A total of 15 pieces of rare Chinese artwork have been discovered in a storage room at the University of Michigan. The pieces include images of Mao Zedong, a late Chinese leader, and Red Guards stamping on a Buddhist statue and burning books. They were made in the same way as Chinese New Year decorations are customarily made, with red paper.
The artwork was originally collected by a former professor and scholar, Michel Oksenberg, who donated it to the school when he left in 1991. Okensberg collected the pieces while conducting researching in Hong Kong during the 1970’s. The coordinator of the Center for Chinese Studies at the school, Carol Stepanchuk, found the artwork in one of the center’s storerooms.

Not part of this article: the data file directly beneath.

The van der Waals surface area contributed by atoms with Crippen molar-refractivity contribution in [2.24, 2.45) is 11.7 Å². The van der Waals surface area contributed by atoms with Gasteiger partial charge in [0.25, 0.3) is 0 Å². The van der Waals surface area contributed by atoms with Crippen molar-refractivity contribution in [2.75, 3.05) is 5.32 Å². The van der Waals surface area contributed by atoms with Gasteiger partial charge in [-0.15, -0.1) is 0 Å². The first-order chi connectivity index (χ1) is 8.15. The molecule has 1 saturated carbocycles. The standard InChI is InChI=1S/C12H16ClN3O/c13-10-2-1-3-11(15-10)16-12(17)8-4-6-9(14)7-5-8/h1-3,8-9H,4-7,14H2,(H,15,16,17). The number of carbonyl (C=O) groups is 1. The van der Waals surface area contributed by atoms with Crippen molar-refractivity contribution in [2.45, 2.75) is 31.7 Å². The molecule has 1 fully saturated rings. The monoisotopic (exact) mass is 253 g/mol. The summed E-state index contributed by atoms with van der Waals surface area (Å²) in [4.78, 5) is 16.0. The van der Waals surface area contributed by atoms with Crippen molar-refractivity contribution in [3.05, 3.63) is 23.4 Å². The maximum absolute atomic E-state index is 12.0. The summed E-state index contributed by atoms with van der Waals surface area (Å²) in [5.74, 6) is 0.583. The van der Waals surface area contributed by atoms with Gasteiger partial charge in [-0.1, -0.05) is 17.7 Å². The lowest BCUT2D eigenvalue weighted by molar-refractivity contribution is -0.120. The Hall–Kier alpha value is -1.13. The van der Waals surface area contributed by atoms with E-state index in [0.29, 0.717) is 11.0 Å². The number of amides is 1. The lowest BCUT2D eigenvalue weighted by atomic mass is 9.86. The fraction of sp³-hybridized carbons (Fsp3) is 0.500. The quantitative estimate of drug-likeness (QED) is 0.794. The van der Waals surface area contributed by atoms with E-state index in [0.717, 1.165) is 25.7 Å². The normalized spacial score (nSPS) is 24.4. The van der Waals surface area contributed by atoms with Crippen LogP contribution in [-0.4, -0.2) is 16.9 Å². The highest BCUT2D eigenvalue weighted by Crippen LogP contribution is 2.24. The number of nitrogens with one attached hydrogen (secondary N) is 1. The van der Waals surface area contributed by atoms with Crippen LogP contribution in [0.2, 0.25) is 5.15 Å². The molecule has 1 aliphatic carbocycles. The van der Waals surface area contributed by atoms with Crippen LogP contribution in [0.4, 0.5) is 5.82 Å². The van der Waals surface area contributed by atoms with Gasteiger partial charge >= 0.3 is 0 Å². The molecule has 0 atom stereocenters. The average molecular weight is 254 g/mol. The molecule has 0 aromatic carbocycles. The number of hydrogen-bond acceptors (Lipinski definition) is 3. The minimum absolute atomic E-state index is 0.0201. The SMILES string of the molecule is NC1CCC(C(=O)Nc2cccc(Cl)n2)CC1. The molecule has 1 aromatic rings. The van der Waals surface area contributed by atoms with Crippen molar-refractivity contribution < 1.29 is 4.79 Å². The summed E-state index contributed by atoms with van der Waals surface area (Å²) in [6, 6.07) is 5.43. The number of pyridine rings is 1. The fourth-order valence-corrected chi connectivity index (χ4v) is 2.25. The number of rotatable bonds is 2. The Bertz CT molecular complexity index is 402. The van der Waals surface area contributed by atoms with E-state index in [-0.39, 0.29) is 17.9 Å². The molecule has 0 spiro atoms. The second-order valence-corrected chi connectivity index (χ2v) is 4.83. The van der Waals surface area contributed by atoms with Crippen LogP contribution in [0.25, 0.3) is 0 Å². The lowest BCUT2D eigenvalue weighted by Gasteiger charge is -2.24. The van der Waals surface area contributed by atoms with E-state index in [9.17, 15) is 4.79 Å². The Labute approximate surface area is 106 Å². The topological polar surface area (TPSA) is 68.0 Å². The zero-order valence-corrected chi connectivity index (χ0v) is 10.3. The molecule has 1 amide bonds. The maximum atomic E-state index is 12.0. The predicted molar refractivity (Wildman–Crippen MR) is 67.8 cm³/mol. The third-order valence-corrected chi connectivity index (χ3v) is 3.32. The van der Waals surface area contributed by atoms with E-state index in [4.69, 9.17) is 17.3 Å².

Ena Schlorff, who was Schlorff’s personal secretary, said; “We were storing them for future consideration. It took the newer faculty … to realize the current importance of this collection.”
History professor, Wang Zheng said that the images were probably not commissioned by political leaders, but did show how the young artists responsible for creating the work depicted the ten year cultural revolution. It is estimated that each piece is worth about $150 to a collector.